Archive for January 25th, 2012
A good question. Certainly anger is not a comfortable feeling to have. It may be a slow smouldering feeling burning us up inside, or perhaps a fierce boiling feeling ready to overflow into words and actions at any moment.
Actually the feeling of anger is very simply the reaction inside us to something someone has done or said or an event that has occurred.
When do you feel angry?
I feel angry when someone has let me down, lied to me or ignored me. Beneath that is a need in me to be valued which has not been met.
Sometimes I feel angry over an injustice and that spurs me on to do something about it, if I can.
There is nothing morally wrong about feeling anger at something, but most of us would agree that it would be wrong of me to hit my husband, because I was angry with him. What we do with our anger is so important.
Feelings of anger may not last, but we can develop an attitude of anger, which is not actually an emotional thing. It’s when we hold on to our anger, offence and resentment, nursing it and feeding it, so it grows. Bitterness can follow on and hardness of heart, an unwillingness to forgive and a desire to hurt someone and make them pay. That sort of anger can be very destructive – it tends to distort our view of reality, making it even harder for us to forgive and heal a relationship.
We can become more and more focused on the injury, the injustice or hurt. It draws all our focus onto our hurt, onto the issue. We no longer see the other person’s point of view. We withdraw into ourselves, trying to punish them, even by our coldness. It kills relationships.
Some people never realise the damage until their loved one dies. Have you come across people in this situation? Something happened to cause anger and disagreement and the situation was never dealt with properly. Over the years the hurt and bitterness grows. Death brings them face to face with a different set of values. Suddenly it’s too late to put things right and the hurt doesn’t seem as important as it once was. Their eyes blinded by anger and unforgiveness are finally opened to what they really lost.
We all have different ways of handling anger that we’ve learnt as we grew up. Some of us can’t handle it, we let it pour out of us like molten metal, burning everything in range.
We may hold it in, smolder and become more and more resentful, or we may boil over quickly and it’s all gone.
The trouble is if we boil over, the damage may be done before we’ve calmed down. Words can be said that cannot be easily forgotten.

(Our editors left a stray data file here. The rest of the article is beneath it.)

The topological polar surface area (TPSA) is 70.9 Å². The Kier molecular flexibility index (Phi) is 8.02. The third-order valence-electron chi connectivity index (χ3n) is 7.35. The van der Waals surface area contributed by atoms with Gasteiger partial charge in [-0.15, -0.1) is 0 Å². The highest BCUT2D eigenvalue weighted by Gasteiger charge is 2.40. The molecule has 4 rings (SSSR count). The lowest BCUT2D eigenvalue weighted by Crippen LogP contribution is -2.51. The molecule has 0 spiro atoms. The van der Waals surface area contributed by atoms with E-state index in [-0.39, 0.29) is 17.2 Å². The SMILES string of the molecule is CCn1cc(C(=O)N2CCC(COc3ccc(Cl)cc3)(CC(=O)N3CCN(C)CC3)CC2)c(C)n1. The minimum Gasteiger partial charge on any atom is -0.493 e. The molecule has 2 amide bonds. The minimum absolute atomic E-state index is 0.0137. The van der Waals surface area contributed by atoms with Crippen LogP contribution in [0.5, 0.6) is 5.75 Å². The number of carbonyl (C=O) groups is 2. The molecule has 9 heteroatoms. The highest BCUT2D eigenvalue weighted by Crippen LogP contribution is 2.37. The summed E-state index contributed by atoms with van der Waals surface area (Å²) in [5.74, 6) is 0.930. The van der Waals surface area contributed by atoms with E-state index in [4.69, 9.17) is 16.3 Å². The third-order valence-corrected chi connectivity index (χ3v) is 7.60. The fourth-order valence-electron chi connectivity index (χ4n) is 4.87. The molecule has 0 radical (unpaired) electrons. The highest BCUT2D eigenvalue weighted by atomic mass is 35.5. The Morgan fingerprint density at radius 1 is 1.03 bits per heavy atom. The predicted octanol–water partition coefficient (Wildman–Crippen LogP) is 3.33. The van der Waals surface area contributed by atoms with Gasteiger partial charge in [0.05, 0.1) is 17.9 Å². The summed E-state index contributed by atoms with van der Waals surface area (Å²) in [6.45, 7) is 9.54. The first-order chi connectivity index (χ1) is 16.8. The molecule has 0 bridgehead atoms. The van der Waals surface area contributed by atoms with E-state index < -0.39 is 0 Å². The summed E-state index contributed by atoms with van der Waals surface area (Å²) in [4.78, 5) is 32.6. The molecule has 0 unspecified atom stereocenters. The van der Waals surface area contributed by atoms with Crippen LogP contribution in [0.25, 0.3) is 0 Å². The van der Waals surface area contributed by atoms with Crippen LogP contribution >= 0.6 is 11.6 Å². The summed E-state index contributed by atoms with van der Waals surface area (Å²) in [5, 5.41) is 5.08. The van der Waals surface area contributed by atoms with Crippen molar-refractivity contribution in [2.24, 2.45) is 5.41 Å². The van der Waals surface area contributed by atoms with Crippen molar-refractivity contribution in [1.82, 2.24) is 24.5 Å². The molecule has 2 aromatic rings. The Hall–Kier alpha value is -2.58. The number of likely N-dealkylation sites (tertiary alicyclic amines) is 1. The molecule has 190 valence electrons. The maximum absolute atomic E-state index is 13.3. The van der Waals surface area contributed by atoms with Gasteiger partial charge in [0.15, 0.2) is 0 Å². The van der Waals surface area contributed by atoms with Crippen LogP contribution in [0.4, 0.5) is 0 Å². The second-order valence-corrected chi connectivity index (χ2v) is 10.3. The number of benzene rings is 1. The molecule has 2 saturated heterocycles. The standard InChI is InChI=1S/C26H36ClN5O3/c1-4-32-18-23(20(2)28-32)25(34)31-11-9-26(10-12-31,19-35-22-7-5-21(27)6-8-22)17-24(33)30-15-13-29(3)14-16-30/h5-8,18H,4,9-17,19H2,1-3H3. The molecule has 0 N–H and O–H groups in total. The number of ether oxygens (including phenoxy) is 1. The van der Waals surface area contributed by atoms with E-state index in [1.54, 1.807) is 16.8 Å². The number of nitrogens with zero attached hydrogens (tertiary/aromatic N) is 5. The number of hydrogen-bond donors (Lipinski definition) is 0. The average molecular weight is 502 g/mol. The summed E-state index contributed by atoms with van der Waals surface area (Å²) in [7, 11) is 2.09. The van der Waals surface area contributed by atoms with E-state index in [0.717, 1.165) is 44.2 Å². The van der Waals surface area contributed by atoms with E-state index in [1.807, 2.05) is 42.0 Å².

Anger often makes us lose sight of others’ needs totally and focus only on our own hurt. It’s amazing what a keen sense of justice and injustice we have when we’re the injured party.
Perhaps something between the two is better. If we can hold on to our angry words long enough to think rationally about things, then we may manage to make some decisions about what to do with our anger. Anger can be expressed calmly. It can be expressed in a way that doesn’t seek to destroy another person. It can be used to push us into sorting a problem out with someone else rather than just brushing it under the carpet. The hurt behind the anger may be very real. We may need to talk about it, either with our partner or with someone we can trust. If you talk with your partner, try and remember they may not have intended hurting you and may regret it.
Forgiveness is an important step – making a decision not to demand revenge. It’s hard to do this if we have a sense that someone is “getting away with something”. We may need to remember some of our own past mistakes and what it meant to us to be forgiven. It takes a lot of courage to face up to mistakes and to own up to them. One never knows what reception one may get. Treat others as you wish to be treated yourself.
We may need to say sorry to our loved one for holding onto the anger and being unforgiving. It may also help to recognise how we were hurt. Perhaps we were expecting too much of our partner; perhaps we were too easily offended or too sensitive.
Some good advice I’ve heard at a wedding was never to let the sun go down on a quarrel or anger. It is always possible to start the healing process by saying sorry for hurtful words. A good nights sleep and time to reflect may bring some wisdom on how to sort things out further. Using conflict constructively to sort out problems and resolve issues can really strengthen a relationship.Read Full Post | Make a Comment ( None so far )